America is Not a Country

Sitting on the express train returning to Gunma from Tokyo, we were a bit tired from our busy weekend, yet optimistic because the next day, Monday, happened to be a holiday. We fidgeted in our seats, adjusting them for a comfortable trip; though not quite as comfortable as the shinkansen, riding the express train is nonetheless usually a pleasurable experience. With more room than an airplane seat and a vending machine in the vestible between the cars, the trip between our rural Gunma and big city Tokyo is usually fairly painless.

Still, on this occasion, we found ourselves in the middle of a rather active car, despite it being 8:00 pm on a Sunday. Two rows up and across the aisle, a chattering group for four took their seats. The men were slightly inebriated and a bit loud, the women rather passive and patient, and all fairly old. As the louder of the two men cracked open his can of pre-mixed whiskey and water, his voice rose and he started into a loud rant.

The first subject was America. Specifically, it was that “America is not a country”. I am not exactly sure what he meant, as my Japanese is not great, but my husband picked up much of what he was saying and commented to me every time he changed subjects. America is not a country. Why exactly? I’m not sure. It could be because it is made up of too many large states, or because it is too big. He next started in on the “whaling problem,” which may have contributed to his anti-America feelings. His next topic was the UK, followed by Wales and several other countries. We buried our faces in magazines and tried to read, but he was speaking so loud that it was difficult to concentrate.

Every few minutes one of the other three would interject something, however, he seemed not to notice. By the time he was on his second can of whiskey and water, his wife seemed the be biting back exasperation. Eventually, his ranting grew quieter and he fell asleep. His companions, too, dozed off. The car was finally quiet. Solitude, at last. The only thing that inturrupted the peace from then on, was the exasperated wife, he feelings lingering even in rest, as she began talking in her sleep. “Shut up, you noisy idiot!” and more along the same lines, but he was out cold and never stirred.

When the train arrived at their stop she roused him from his slumber. As he fell all over the place, forward onto her and finally backwards into his seat, she attempted to get him to put on his coat. She would place it over his shoulders, and he would then throw it off, moaning like a petulent child, “It’s hot.” She finally bundled him up and assisted him to the vestibule between the cars and off the train.

4 Responses to “America is Not a Country”
  1. socratesoul says:

    He was probably referring to the fact that we are not the only country on the continents of North and South America, and as such probably shouldn’t call ourselves “Americans” as if we were the only ones on the continent. As someone who has traveled Central and South America, I can tell you that a lot of people in those countries take offense to that. Unfortunately, we have no other adjective by which to describe ourselves (United States-ian? lol) and most of the world has adopted the custom of calling us “Americans” so it’s pretty much done for.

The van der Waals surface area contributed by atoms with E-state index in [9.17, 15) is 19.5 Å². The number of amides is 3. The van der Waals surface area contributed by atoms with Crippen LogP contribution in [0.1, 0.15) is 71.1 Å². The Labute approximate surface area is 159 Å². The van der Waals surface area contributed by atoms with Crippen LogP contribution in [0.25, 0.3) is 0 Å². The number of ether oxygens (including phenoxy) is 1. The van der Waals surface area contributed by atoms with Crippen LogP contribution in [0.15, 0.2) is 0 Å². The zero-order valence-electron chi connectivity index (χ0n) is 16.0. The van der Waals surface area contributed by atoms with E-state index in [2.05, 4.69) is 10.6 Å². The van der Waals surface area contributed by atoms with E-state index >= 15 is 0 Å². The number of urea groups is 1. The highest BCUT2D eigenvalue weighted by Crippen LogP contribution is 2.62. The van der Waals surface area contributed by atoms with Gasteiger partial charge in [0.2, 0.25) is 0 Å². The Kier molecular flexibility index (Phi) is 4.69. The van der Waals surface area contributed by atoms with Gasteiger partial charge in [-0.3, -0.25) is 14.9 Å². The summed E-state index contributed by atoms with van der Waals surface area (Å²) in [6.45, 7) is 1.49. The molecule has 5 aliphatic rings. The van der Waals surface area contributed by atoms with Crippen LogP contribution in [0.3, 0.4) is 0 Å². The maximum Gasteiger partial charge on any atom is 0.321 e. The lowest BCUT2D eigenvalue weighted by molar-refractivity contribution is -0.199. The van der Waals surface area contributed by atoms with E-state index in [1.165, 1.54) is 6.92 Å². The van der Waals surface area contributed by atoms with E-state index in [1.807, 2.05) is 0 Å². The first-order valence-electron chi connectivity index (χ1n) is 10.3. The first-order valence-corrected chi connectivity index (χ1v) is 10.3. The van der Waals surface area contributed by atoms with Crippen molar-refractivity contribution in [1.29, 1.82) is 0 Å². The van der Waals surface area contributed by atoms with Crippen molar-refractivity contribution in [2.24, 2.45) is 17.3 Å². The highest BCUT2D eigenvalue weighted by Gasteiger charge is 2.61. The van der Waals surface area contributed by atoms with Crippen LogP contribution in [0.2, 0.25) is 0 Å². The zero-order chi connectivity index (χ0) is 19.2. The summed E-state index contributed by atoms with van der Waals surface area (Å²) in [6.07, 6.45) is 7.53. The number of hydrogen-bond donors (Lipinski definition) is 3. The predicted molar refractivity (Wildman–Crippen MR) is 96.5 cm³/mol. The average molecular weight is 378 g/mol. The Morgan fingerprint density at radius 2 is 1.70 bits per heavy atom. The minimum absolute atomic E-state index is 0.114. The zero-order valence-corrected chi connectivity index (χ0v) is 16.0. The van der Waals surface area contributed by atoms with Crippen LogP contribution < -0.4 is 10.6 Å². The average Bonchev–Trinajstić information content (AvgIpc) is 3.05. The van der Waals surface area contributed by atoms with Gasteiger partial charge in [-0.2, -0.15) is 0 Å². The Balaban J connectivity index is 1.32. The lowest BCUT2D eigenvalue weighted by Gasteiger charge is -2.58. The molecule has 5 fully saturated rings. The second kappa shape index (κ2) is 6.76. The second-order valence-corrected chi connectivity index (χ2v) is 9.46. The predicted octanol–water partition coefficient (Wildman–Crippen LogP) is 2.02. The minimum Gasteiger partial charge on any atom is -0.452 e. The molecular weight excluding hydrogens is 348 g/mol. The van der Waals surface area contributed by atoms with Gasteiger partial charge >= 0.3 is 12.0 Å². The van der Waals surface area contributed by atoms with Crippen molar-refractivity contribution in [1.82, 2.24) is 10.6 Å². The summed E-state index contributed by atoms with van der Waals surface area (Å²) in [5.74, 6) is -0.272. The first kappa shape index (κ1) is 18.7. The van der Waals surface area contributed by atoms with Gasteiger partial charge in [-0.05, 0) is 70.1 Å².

2. Bahia says:

    That certainly could be true, however, the sense that we got from his rant was that it was not in relation to other countries in North and South America, as he didn’t mention them at all. We couldn’t quite catch what his reasons were, as he was slurring by this point. If he seemed to be a cultured and well traveled person then I could see that as a reason, but that was definitely not the case. Not to pass judgement, but I suspect he had never even left Japan, or at least not gone anywhere that Japanese is not spoken (favorite places of travel for the Japanese are Hawaii, and Saipan, purely because they don’t have the hassle of actually experiencing a different culture.)

    From what we could gather (my husband’s Japanese being substantially better than my own) was that it was something about compared to Japan it didn’t count as a real country. We couldn’t catch why, but it could have been any number of reasons.

    At any rate, before I came to Japan I always called it the US, or the States, or the United States, never America, but because America means “the USA” in Japanese, I have started using it, much to my brother’s chagrin, as it sounds self righteous and patriotic (and of course neglecting the fact that the America’s are continents, not countries.)

  3. nagaijin says:

    All the while I was growing up in Canada, we never called the place south of us anything but “the States”.
    My experience has been that you can guess fairly accurately how an American votes by what they call their country. I’ve never heard Bush say anything other than “America”.
    BTW,I find that younger Canadian kids say “America” now, because that’s the word they hear on CNN and Fox.

    As for the people, what else can you call them? They’ve never been anything else but Americans, and after all, the full name of the country is “the United States of America.” If people in the Netherlands can be Dutch and people in the United Kingdom can be British,calling people from the United States “America” is no big problem.

  4. nagaijin says:

    Sorry. “American.”

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